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You think youâre busier than usual during the holidays? Consider how slammed Nutrisystemâs weight-loss support call center isâcall volume increased 1,100 percent during last yearâs holiday season. We asked Meghan Nichols, RD, a dietitian and manager of research and development, about the most common questions their experts get, so you can benefit from their advice, too.
Whatâs the best alcohol choice to drink?
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Nicholls recommends liquor-based drinks with low-cal mixers. Rum and diet soda, vodka and Sprite Zero, or tequila and club soda all run around 100 calories. Wine is a good option tooâlighter glasses have around 100 to 120 caloriesâbut Nichols cautions that itâs easy to overdo the portion. âThe real diet danger with drinking isnât just the calories in your glass,â adds Nichols. âAlcohol lowers your inhibitions, which can cause you to make poor food choices. Plus, it can interfere with how your body metabolizes other foods, making you more likely to store fat.â To avoid post-party regret, stick to one drink. Sip, savor; and then switch to water.
When Iâm going to a party, what should I eat the rest of the day?
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Hereâs what you shouldnât eat: nothing. âIf you walk in to a party famished, itâs setting you up for disaster,â says Nichols. âMaybe eat slightly fewer calories than usual, and focus on veggies and lean protein.â For breakfast, she recommends an egg-white omelet with veggies and cheese ,and a slice of whole-grain toast. For lunch, have a salad piled with non-starchy veggies (think broccoli, peppers, mushrooms, tomatoes) and a protein like turkey, tuna, or chicken. Then nosh on a nutritious snack about 30 to 60 minutes before your partyâa combo of fiber and protein, like fruit and string cheese.
What should I eat at a holiday dinner?
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If thereâs one simple rule to follow, itâs this: Fill half your plate with veggies, provided theyâre not smothered in butter or cheese. This will help you fill up and avoid eating more higher-calorie carb or protein options. For the rest of your dish, split it between whole grains and lean protein. If thereâs an indulgent-looking recipe you have to try, take a tablespoon or small scoop. âPeople overestimate how much they need to eat to feel satisfied,â says Nichols.
I just want to maintain my weight over the holidays.
First, bravo for being realistic. This outlook may actually keep your weight loss on track in the long runâas opposed to focusing on shedding pounds, being disappointed, and then falling off your plan. If you can, find ways to lighten up family recipes and sneak in more activity (mall walking, even) to offset additional calories you might be eating. Another trick: Weigh yourself at least once a week, so you can note any small gains early on. If youâre mindful about what you eat, being healthy during the holidays may not be as hard as you fear; Nutrisystem members usually lose half a pound a week on average instead of their usual one to two.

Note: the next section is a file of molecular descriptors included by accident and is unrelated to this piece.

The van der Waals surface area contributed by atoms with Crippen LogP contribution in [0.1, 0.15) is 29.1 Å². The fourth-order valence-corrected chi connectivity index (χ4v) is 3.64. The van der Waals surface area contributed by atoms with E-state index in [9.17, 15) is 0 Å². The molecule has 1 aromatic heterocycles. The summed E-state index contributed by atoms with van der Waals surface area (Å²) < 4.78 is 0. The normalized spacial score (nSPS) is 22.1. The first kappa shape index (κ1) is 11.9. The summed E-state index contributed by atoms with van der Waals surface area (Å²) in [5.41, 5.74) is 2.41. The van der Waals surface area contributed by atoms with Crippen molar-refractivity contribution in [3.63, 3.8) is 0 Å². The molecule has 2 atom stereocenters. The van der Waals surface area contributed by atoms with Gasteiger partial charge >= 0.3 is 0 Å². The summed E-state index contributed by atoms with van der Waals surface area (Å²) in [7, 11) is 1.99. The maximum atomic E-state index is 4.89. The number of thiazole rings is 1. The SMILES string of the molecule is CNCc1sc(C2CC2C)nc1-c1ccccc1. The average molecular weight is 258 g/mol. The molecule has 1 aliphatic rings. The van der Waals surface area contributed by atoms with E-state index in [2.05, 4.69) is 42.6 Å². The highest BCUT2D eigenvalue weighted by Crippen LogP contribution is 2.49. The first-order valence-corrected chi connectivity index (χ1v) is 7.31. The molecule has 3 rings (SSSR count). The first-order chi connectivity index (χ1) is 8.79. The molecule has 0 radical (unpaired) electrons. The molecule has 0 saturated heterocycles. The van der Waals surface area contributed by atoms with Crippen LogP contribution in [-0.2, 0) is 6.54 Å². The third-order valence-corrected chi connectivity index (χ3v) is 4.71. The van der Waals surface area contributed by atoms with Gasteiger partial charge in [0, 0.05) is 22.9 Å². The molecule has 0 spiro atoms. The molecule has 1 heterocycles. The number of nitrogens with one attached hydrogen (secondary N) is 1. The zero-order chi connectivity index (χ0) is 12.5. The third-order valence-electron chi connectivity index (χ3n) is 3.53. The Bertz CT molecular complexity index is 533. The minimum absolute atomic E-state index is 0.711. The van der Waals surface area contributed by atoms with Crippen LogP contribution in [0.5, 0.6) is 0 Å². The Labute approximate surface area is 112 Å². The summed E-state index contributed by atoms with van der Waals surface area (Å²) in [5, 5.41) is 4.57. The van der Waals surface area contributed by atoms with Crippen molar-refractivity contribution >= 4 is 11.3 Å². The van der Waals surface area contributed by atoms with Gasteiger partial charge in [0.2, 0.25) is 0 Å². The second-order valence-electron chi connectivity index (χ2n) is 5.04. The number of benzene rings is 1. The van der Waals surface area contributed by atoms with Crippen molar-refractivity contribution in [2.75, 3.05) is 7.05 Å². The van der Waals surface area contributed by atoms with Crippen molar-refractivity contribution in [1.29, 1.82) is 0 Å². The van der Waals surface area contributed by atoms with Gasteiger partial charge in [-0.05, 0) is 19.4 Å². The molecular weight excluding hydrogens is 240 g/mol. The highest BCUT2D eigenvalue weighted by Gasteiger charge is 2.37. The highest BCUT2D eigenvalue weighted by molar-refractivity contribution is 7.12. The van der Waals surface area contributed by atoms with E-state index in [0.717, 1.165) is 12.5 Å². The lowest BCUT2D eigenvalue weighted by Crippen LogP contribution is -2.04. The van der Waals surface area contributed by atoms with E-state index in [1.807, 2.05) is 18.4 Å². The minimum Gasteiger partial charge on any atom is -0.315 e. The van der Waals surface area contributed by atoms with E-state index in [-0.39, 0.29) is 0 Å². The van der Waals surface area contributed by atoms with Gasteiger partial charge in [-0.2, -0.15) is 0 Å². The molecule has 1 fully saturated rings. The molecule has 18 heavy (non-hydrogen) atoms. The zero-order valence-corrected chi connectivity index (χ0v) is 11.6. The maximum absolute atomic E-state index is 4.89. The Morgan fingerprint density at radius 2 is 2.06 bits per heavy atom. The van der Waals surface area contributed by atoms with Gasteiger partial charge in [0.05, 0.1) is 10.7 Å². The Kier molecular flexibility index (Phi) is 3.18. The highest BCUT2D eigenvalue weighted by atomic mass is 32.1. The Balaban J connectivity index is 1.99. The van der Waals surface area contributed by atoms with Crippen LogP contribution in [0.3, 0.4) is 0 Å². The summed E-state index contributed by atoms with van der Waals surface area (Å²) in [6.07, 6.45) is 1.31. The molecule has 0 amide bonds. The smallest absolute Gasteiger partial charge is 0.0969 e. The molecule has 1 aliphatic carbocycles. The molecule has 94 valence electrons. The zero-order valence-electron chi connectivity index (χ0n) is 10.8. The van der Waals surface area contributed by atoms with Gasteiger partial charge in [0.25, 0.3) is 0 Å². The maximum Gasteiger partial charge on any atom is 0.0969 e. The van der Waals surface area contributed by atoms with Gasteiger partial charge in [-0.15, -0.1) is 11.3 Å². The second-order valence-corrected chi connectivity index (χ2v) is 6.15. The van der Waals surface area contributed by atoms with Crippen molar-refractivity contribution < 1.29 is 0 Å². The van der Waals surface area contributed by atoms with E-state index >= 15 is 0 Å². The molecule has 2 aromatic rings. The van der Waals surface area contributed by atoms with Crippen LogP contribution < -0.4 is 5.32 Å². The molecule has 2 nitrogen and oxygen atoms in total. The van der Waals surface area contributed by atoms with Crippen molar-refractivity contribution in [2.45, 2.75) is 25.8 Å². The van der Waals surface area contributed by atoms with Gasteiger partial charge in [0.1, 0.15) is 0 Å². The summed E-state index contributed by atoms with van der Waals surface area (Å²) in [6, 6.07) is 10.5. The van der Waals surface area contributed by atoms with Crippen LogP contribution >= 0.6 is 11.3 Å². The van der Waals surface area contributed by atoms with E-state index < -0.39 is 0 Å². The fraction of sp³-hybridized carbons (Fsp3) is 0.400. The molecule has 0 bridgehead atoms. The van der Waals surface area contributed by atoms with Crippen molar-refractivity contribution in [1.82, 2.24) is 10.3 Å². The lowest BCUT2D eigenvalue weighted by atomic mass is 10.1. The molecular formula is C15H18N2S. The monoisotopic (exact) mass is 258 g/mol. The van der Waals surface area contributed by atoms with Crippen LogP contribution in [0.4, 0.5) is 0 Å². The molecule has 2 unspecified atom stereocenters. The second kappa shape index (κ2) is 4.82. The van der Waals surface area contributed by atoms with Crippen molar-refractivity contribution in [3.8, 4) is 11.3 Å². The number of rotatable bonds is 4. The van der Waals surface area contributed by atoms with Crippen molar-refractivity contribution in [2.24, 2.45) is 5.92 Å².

What are some easy snack and meal ideas on the go?
A little planning goes a long way, says Nichols. So donât run holiday errands on an empty stomach; at the very least have a light breakfast, like a yogurt, a hard-boiled egg, and a piece of fruit. Stash nuts in your purse for an energy-boosting snack while you shop. At the grocery store, buy bagged salads, pre-cut veggies, and cans of soup so you can pull together a nutritious weeknight meal without a lot of effort. If you can, cook a larger casserole over the weekend and freeze extra for a simple dinner.
The scale went up, but I thought I was being good. What happened?
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âDonât get too down on yourself,â says Nichols. âIf youâre trying to be conscious, then youâre definitely better off than if you hadnât tried at all.â She advises leaving it in the past and not letting your disappointment derail your future efforts. Some people find troubleshooting the problem helpful. Overdid it at your work party? Evaluate where you went wrong and plan what you could do differently next time. For example, if it was the snacks that did you in, vow that youâll only eat a couple next time.
How do I say ânoâ to friends and family who offer unhealthy food?
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People feel so guilty saying no out of fear of offending someone, Nichols acknowledges. But chances are youâre overestimating how much your response bothers them. Donât worry about making excusesâjust start with a simple, âNo thanksâ or âThat looks great; Iâll try some later.â If you want to ensure you have something healthy to eat, ask the host in advance if you can contribute to the festivities.
How do I handle people I havenât seen in awhile commenting on my weight loss?
âWe are all so bad at taking compliments!â says Nichols. Genuine flattery can feel uncomfortable for some. If you think the praise is sincere, simply say âthank youâ and smile. Let the compliment continue to motivate you toward your long-term goals. Donât weaken it by answering, âThanks, but I still have 20 pounds to goâ or âThanks, but itâs taken me a really long time.â Sometimes, however, a compliment can really be a dig, like âOh, youâre getting too skinny,â or âDonât offer her dessertâshe doesnât eat anymore.â In these cases, shrug it off and change the subject.